Kenneth Macharia is a native of Kenya who has been seeking asylum in the UK since earlier this year. Macharia, who also plays rugby for the Bristol Bisons, fears that he would be persecuted in his native Kenya if he was sent home.
Homosexuality remains a crime in Kenya, and Macharia could face up to 14 years in prison as a result of his return. This in addition to homophobia from other Kenyans.
As a result of his asylum bid, he had to stop working: employment is not allowed to asylum seekers in the UK, forcing him to be taken care of by his 69-year-old mother. She a nurse with British citizenship.
In spite of this, Macharia faced a £219 (about $280) tax bill for taxes on his apartment accrued from January to March. He was unable to pay the bill without an income.
“I’m not allowed to work as an asylum seeker and my mother has had to take on extra hours to support me,” Macharia told the BBC. “So, I went to the council because I thought if you’re not in work they would give me a discount but I was told I do not qualify as an asylum seeker.”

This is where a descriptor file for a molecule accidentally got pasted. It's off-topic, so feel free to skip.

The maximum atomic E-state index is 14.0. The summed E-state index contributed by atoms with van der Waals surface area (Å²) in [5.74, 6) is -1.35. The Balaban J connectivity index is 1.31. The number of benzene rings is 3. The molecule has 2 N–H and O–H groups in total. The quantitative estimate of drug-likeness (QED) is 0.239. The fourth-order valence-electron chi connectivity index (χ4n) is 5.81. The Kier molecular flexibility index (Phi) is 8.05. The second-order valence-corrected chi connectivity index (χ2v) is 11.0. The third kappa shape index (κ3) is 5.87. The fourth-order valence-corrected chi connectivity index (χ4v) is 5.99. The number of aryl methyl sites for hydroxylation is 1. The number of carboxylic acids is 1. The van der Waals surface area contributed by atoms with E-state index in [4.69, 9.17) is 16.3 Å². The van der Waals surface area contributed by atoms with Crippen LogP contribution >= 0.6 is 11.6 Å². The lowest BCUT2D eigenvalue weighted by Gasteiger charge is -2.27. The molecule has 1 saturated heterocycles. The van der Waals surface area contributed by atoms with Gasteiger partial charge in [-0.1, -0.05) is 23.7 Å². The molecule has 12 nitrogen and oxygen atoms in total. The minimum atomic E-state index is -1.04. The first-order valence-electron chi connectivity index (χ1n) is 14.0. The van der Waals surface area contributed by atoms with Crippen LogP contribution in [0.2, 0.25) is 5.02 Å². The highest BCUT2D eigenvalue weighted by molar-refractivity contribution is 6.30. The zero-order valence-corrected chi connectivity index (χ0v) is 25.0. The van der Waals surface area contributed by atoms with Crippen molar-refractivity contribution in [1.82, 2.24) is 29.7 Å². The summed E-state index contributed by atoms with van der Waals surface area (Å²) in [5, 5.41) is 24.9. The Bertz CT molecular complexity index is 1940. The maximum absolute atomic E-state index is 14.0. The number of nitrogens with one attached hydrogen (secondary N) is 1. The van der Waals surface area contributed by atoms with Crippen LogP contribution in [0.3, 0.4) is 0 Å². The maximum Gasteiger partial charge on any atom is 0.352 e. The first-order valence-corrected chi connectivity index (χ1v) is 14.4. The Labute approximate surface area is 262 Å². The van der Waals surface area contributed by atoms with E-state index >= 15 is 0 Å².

The District Council was unwilling to support him, stating that, “Whilst your asylum application is being processed, you fail the immigration control test which means you are disqualified for council tax support and you do not meet any of the exceptions which may allow you to claim.”
Surprisingly, though, his story has a happy ending: two anonymous benefactors stepped forward, paying Macharia’s tax bill – and then some.
“They contacted the team chairman and they’ve paid until June next year,” said Macharia. “I didn’t expect it but the support gives me hope.”
More than 68,000 people have signed a petition in support of Macharia’s asylum bid.